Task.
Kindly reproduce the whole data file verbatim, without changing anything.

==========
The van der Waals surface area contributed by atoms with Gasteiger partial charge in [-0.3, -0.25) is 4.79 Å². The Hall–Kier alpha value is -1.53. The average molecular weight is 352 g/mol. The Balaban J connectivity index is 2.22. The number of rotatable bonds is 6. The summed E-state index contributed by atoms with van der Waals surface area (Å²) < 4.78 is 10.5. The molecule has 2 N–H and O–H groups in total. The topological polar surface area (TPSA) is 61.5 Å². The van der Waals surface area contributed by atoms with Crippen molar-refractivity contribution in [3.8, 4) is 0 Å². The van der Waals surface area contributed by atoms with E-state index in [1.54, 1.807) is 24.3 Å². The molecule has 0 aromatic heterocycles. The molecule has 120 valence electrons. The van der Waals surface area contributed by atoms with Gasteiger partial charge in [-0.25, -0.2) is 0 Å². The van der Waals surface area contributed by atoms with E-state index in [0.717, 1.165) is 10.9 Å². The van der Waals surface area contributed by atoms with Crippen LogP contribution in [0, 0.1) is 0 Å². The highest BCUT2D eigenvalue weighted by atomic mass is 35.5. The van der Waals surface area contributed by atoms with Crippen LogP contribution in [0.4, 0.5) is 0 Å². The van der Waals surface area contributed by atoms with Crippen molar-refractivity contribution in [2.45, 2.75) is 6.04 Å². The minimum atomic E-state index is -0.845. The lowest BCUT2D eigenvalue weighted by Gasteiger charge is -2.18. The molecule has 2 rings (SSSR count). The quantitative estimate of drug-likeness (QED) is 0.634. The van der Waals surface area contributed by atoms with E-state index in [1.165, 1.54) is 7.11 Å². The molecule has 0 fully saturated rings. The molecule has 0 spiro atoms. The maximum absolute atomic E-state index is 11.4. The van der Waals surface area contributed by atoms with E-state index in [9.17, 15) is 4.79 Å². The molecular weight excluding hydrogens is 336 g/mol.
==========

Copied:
The van der Waals surface area contributed by atoms with Gasteiger partial charge in [-0.3, -0.25) is 4.79 Å². The Hall–Kier alpha value is -1.53. The average molecular weight is 352 g/mol. The Balaban J connectivity index is 2.22. The number of rotatable bonds is 6. The summed E-state index contributed by atoms with van der Waals surface area (Å²) < 4.78 is 10.5. The molecule has 2 N–H and O–H groups in total. The topological polar surface area (TPSA) is 61.5 Å². The van der Waals surface area contributed by atoms with Crippen molar-refractivity contribution in [3.8, 4) is 0 Å². The van der Waals surface area contributed by atoms with E-state index in [1.54, 1.807) is 24.3 Å². The molecule has 0 aromatic heterocycles. The molecule has 120 valence electrons. The van der Waals surface area contributed by atoms with Gasteiger partial charge in [-0.25, -0.2) is 0 Å². The van der Waals surface area contributed by atoms with E-state index in [0.717, 1.165) is 10.9 Å². The van der Waals surface area contributed by atoms with Crippen LogP contribution in [0, 0.1) is 0 Å². The highest BCUT2D eigenvalue weighted by atomic mass is 35.5. The van der Waals surface area contributed by atoms with Crippen LogP contribution in [0.4, 0.5) is 0 Å². The van der Waals surface area contributed by atoms with Crippen molar-refractivity contribution in [2.45, 2.75) is 6.04 Å². The minimum atomic E-state index is -0.845. The lowest BCUT2D eigenvalue weighted by Gasteiger charge is -2.18. The molecule has 2 rings (SSSR count). The quantitative estimate of drug-likeness (QED) is 0.634. The van der Waals surface area contributed by atoms with E-state index in [1.165, 1.54) is 7.11 Å². The molecule has 0 fully saturated rings. The molecule has 0 spiro atoms. The maximum absolute atomic E-state index is 11.4. The van der Waals surface area contributed by atoms with E-state index in [9.17, 15) is 4.79 Å². The molecular weight excluding hydrogens is 336 g/mol.